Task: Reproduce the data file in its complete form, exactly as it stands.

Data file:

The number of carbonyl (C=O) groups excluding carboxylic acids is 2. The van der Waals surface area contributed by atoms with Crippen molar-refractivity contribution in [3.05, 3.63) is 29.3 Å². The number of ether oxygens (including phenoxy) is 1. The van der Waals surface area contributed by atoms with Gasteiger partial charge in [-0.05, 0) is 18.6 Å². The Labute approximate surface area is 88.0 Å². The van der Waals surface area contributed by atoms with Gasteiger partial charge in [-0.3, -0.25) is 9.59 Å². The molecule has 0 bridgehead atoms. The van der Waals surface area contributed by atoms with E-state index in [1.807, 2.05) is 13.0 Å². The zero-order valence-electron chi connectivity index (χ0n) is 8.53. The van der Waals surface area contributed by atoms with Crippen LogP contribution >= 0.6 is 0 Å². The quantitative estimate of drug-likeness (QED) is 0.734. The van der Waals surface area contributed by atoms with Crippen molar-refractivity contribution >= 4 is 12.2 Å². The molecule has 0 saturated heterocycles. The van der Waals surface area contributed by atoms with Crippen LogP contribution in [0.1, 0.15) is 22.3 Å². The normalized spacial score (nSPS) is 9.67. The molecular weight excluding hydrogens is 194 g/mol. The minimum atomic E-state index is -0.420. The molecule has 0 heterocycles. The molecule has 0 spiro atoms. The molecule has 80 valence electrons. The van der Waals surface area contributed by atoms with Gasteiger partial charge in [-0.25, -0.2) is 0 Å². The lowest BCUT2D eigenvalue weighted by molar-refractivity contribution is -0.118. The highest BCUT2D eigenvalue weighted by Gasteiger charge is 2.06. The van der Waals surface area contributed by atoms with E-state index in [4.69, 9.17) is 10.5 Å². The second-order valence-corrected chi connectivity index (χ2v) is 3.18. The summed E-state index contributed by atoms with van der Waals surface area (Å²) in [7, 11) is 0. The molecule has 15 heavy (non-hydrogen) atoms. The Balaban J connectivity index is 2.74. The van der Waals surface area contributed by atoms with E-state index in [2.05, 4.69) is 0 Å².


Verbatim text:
The number of carbonyl (C=O) groups excluding carboxylic acids is 2. The van der Waals surface area contributed by atoms with Crippen molar-refractivity contribution in [3.05, 3.63) is 29.3 Å². The number of ether oxygens (including phenoxy) is 1. The van der Waals surface area contributed by atoms with Gasteiger partial charge in [-0.05, 0) is 18.6 Å². The Labute approximate surface area is 88.0 Å². The van der Waals surface area contributed by atoms with Gasteiger partial charge in [-0.3, -0.25) is 9.59 Å². The molecule has 0 bridgehead atoms. The van der Waals surface area contributed by atoms with E-state index in [1.807, 2.05) is 13.0 Å². The zero-order valence-electron chi connectivity index (χ0n) is 8.53. The van der Waals surface area contributed by atoms with Crippen LogP contribution >= 0.6 is 0 Å². The quantitative estimate of drug-likeness (QED) is 0.734. The van der Waals surface area contributed by atoms with Crippen molar-refractivity contribution >= 4 is 12.2 Å². The molecule has 0 saturated heterocycles. The van der Waals surface area contributed by atoms with Crippen LogP contribution in [0.1, 0.15) is 22.3 Å². The normalized spacial score (nSPS) is 9.67. The molecular weight excluding hydrogens is 194 g/mol. The minimum atomic E-state index is -0.420. The molecule has 0 heterocycles. The molecule has 0 spiro atoms. The molecule has 80 valence electrons. The van der Waals surface area contributed by atoms with Gasteiger partial charge in [-0.25, -0.2) is 0 Å². The lowest BCUT2D eigenvalue weighted by molar-refractivity contribution is -0.118. The highest BCUT2D eigenvalue weighted by Gasteiger charge is 2.06. The van der Waals surface area contributed by atoms with E-state index in [4.69, 9.17) is 10.5 Å². The second-order valence-corrected chi connectivity index (χ2v) is 3.18. The summed E-state index contributed by atoms with van der Waals surface area (Å²) in [7, 11) is 0. The molecule has 15 heavy (non-hydrogen) atoms. The Balaban J connectivity index is 2.74. The van der Waals surface area contributed by atoms with E-state index in [2.05, 4.69) is 0 Å².